F1 Russia

Sochi - Sochi Autodrom


F1 Russia

26.09.2021 | Sochi - Sochi Autodrom

Key Facts

Location: 55.371094


17,100,000 sq km (6,602,347 sq miles).

144,300,000 (2016).

8.4 per sq km.




Federal republic.


The Russian Federation covers almost twice the area of the USA, and reaches from the enclave of Kaliningrad in the west over the Urals and the vast Siberian plains to the Sea of Okhotsk in the east. The border between European Russia and Siberia (Asia) is formed by the Ural Mountains, the Ural River and the Manych Depression. All in all, Russia has 16 international borders with countries including Finland, Lithuania, USA, Japan, Ukraine, Azerbaijan and China.

European Russia extends from the North Polar Sea across the Central Russian Uplands to the Black Sea, the Northern Caucasus and the Caspian Sea. Siberia stretches from the West Siberian Plain across the Central Siberian Plateau to the Lena River and takes in the Sayan and Yablonovy ranges in the south. East of Siberia stretches the Russian Far East, a region almost as big as Siberia itself, running to the Pacific coast and including the vast Chukotka and Kamchatka peninsulas.

Given the vast size of the country, Russia’s terrain is hugely variable. From the Siberian tundra to the mountains of the Urals, the beaches on the Black Sea coast, and the plains of western Russia, such variable geography means one can experience many different Russias.

Language: Religion:

Mainly Christian with the Russian Orthodox Church being the largest Christian denomination. Muslim, Buddhist and Jewish minorities also exist.

Time: Social Conventions:

It is customary to shake hands when greeting someone, though never across a threshold. Company or business gifts are well received; if you’re invited to someone’s home do bring a token gift, but avoid clearing your plate when eating; leaving some food is considered as a good sign.

Conservative wear is suitable for most places – women will need to cover shoulders and wear long skirts to enter an orthodox church – and the seasonal weather should always be borne in mind. Smoking and drinking is widely acceptable, but the former has been prohibited in restaurants and cafes since 2014.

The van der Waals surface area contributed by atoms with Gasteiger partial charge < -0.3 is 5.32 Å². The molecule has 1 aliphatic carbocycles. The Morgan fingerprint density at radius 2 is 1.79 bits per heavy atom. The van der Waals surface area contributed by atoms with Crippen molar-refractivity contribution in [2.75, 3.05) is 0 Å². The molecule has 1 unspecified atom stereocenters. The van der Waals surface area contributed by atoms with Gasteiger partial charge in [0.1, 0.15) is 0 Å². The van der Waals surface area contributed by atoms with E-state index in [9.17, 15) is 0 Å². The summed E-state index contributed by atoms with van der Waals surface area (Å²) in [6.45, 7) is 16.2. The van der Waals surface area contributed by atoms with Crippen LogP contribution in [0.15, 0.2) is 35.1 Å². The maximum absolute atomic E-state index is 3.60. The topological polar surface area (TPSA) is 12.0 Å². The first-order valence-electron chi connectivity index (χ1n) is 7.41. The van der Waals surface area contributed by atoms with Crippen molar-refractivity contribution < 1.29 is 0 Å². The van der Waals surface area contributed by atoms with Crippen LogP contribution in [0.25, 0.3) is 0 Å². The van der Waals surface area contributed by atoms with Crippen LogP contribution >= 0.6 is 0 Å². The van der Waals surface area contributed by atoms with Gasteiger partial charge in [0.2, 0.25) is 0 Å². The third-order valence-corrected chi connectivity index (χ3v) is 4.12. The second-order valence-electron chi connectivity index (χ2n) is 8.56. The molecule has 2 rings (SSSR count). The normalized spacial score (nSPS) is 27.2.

Russian society is still highly patriarchal and hierarchical; this may be reflected in chivalrous acts (men holding doors open for women for example) but it may also mean that women are taken less seriously, and engaging in ‘unfeminine’ behaviour may be interpreted wrongly, although being a visitor may get you some leeway. Be careful with gestures – in Russia, giving the ‘thumbs up’ sign is an insult not an ‘OK’.

It is prohibited to take photographs of any military installation and/or establishments or sites of strategic importance. Failure to abide by this could result in police arrest.


220 volts AC, 50Hz. Russia uses a standard European plug with two round pins.

Head of Government:

Prime Minister Dmitry Medvedev since 2012.

Head of State:

President Vladimir Putin since 2012.

Recent History:

Russia has been through staggering upheaval with consistently profound consequences – this is one place where history does not pass by quietly. Populated by Slavic tribes, by the mid-ninth century the first East Slavic state of Kievan Rus’ had emerged, stretching from Kiev in the south to Novgorod in the north, before it fell to the Mongol invasion during 13th century. In the 16th century under the rule of Ivan IV (the Terrible), Russia became a unified state and began the conquest of Siberia. Three centuries of Romanov rule commenced in 1613 when Michael Romanov was elected as tsar. Peter the Great has emerged as the most well known of this dynasty, transferring the country’s capital from Moscow to the newly built St Petersburg in 1703 as he looked to the countries of the west for inspiration to create a country that was their equal.

From 1815, following the Napoleonic Wars, Russia saw a series of autocratic leaders and growing revolutionary tension, which came to a head during the reign of Nicholas II, the final Emperor. The October Revolution and death of the tsar and his family in 1917 lead to the formation of the Soviet Union, the world’s first Communist state.

The death of the revolutionary leader Lenin saw Joseph Stalin emerge as the dominant force in the Communist Party and the start of Russia’s most brutal period in which collectivisation and rapid industrialisation were punctuated by purges and show trials. During the years prior to WWII Stalin dragged the Soviet Union to a position of superpower on the world stage, but at enormous human cost. The post war years ushered in the Cold War – a tense standoff between the Soviet Union and the West, which only came to a close with the break up of the Soviet Union in 1991.

After the chaos of Yeltsin’s presidency in the 1990s, Vladimir Putin has maintained a firm grip over the Kremlin since winning the 2000 presidential election. When Dmitry Medvedev was elected President in 2008 Putin became Prime Minister, but returned to the presidency in 2012. For all his efforts to present a modern Russia to the world Putin seems increasingly content to plough his own furrow – deploying troops to Ukraine in 2014 and encouraging the accession of Crimea.

Russia’s intervention in the Syrian Civil War in support of the Assad regime against Islamic State continues to divide opinion.

Did you know?

• Russia’s Soyuz rockets are the only means of transport for astronauts to the International Space Station.

• In 2002, Russian Ark became the first feature-length film to be shot in a single take.

• Russia’s national tree is the birch.


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